5. The Congress expresses concern that:
a. the principle of subsidiarity is still not enshrined in the Georgian Constitution and there are cases where some “field” laws enter into contradiction with the Organic Law. Substantial progress is still to be made through institutional and legislative changes, as regards decentralisation, local autonomy and accountability;
b. although consultation with local authorities and their representatives worked well and NALAG had good standing in negotiations with the national authorities under the previous government, some communication issues appeared after the October 2012 parliamentary elections between NALAG and the Government. If this situation persists, it could have a negative effect on the good relations between local elected representatives and the government;
c. financial autonomy of local authorities continues to be a problem and their limited “own resources” make them dependent on government grants, carrying with it, particularly during a financial crisis, the risk of a cut down on grants, which could limit their discretion in the use of their finances;
d. the equalisation formula may not be serving the interests of the weaker municipalities in that the ratio of allocations they receive are not sufficiently high to enable an acceptable level of delivery of public services;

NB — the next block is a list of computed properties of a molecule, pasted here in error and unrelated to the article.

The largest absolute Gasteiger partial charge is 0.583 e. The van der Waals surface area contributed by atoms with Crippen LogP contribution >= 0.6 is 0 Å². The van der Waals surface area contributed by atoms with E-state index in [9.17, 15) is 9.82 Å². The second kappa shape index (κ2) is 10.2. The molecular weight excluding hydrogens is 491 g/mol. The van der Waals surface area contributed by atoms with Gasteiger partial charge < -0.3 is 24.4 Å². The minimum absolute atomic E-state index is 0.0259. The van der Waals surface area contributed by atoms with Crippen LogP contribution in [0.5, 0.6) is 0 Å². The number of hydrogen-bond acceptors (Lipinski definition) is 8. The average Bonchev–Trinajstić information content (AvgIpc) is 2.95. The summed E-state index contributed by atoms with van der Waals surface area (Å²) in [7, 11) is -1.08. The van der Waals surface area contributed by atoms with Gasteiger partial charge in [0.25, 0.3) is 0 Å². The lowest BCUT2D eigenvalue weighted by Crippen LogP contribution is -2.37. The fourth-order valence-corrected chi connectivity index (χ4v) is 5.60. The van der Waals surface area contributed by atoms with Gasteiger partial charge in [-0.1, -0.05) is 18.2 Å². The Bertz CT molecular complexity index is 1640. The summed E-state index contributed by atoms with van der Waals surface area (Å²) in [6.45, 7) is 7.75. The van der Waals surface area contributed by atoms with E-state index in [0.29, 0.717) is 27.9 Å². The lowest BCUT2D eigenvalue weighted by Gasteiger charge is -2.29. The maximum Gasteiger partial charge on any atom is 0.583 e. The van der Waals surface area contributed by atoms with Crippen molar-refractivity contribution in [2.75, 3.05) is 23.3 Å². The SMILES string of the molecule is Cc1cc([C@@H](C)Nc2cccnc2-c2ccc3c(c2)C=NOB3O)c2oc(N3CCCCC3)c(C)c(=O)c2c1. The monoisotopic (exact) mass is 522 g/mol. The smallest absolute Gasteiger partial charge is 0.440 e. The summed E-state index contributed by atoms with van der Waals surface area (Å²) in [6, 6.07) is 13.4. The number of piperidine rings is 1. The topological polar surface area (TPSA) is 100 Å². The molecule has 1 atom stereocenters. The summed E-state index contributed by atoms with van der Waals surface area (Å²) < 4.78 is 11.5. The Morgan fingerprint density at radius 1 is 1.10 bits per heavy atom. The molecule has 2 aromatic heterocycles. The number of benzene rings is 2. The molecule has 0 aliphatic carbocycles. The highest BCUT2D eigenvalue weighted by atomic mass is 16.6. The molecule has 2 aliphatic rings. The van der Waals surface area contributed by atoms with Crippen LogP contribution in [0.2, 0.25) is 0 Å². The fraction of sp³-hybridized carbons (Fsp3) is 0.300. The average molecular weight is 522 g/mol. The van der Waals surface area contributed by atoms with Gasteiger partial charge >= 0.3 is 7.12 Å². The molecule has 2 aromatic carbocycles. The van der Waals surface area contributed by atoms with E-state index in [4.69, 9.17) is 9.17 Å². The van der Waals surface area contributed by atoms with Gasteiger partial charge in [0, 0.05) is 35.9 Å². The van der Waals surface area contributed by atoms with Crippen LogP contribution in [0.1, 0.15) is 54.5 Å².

e. administrative control of municipalities is an issue in so far as existing legislation does not provide for standards to apply to the auditing of local self-government entities, although international standards of auditing have been adopted and that there is a lack of qualified experts specialising in local self-government audit and a lack of “value for money” audits;
f. the recent incidents reported to the delegation during the fact finding visit, involving pressure exerted on local elected representatives to resign their posts or change their party affiliation in favour of the new ruling party, have put local democracy in danger. They indicate a flawed perception (both on the part of the public and of the politicians) of local government as being directly dependent on national politics, bringing with it an expectation that changes in the central government should immediately be reflected in local government, regardless of the mandates obtained through democratic local elections;